CT26.CL25 cells, which are rat colon cancer cells, were added to a serum-free medium and cultured for 4 hours after adding the fusion protein-siRNA complex prepared in Example 2. After removing replacing the medium with a serum-containing medium, the cells were cultured further for 2 days. The cultured cells were recovered and RNA was isolated using an RNA extraction kit (Rneasy Plus mini kit, Qiagen, Mettmann, Germany). The isolated RNA was subjected to RT-PCR using HPRT gene primers (F: GGC TAT AAG TTC TTT GCT GAC CTG C, R: GCT TGC AAC CTT AAC CAT TTT GGG, SEQ ID NO: 19) and CD47 gene primers (F: AGG AGA AAA GCC CGT GAA G, R: TGG CAA TGG TGA AAG AGG TC, SEQ ID NO: 20). cDNA was synthesized from 1 μg of the amplified PCR using the GoScript reverse transcription system. The synthesized cDNA was separated on 1% agarose gel and observed with an imaging apparatus using a gene stain detection solution.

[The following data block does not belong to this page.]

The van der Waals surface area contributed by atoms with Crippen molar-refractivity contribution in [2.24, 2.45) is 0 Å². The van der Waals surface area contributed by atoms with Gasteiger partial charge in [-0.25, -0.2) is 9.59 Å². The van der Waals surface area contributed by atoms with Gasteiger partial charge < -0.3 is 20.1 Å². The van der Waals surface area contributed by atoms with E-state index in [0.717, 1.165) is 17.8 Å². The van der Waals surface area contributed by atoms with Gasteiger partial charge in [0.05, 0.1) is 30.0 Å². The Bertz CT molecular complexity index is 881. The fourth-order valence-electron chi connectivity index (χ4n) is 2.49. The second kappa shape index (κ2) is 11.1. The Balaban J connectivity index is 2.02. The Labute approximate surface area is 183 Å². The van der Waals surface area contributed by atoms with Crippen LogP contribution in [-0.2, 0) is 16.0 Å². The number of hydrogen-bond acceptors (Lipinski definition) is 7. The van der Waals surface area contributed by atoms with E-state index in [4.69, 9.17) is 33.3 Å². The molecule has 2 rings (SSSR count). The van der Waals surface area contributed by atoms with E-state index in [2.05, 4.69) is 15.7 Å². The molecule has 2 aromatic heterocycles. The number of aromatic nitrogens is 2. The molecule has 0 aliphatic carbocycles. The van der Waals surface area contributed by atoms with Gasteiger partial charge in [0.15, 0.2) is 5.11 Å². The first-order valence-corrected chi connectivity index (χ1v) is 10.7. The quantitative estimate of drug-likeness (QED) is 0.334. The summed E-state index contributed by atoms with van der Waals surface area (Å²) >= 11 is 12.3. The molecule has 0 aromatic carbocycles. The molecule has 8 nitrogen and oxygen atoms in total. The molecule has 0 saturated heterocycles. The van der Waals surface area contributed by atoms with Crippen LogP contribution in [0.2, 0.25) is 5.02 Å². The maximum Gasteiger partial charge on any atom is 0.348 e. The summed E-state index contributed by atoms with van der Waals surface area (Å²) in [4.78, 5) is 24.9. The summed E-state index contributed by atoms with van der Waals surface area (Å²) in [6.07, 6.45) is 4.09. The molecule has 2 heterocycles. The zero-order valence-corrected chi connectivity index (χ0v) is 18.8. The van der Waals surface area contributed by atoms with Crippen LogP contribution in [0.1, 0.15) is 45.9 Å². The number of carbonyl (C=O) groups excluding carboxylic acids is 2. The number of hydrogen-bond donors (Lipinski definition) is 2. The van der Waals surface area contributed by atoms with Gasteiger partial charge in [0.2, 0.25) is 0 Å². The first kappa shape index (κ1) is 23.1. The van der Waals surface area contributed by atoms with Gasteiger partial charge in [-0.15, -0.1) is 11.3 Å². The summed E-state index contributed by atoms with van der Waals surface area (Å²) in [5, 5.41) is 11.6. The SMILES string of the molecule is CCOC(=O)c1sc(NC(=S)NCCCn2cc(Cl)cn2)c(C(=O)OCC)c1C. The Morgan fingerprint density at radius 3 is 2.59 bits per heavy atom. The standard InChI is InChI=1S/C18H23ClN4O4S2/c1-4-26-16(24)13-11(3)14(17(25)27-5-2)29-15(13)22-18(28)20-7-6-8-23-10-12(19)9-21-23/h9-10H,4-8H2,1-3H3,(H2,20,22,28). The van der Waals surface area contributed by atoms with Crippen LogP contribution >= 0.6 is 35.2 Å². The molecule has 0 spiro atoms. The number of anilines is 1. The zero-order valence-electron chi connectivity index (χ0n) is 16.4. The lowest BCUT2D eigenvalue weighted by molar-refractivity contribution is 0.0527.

In order to confirm the silencing effect for HPRT and CD47 genes in cell level, experiment was carried out on a non-treated PBS group, a group treated only with siRNA, a group treated with scramble RNA, a group treated with a complex of lipoprotein and siRNA (Comparative Example 1), a group treated with the fusion protein-siRNA complex prepared in Example 2 (SIRPα-CD47 siRNA) (−), and a group treated with the fusion protein-siRNA complex prepared in Example 2 (SIRPα-CD47 siRNA) and CD47 antibody (Ab) (+).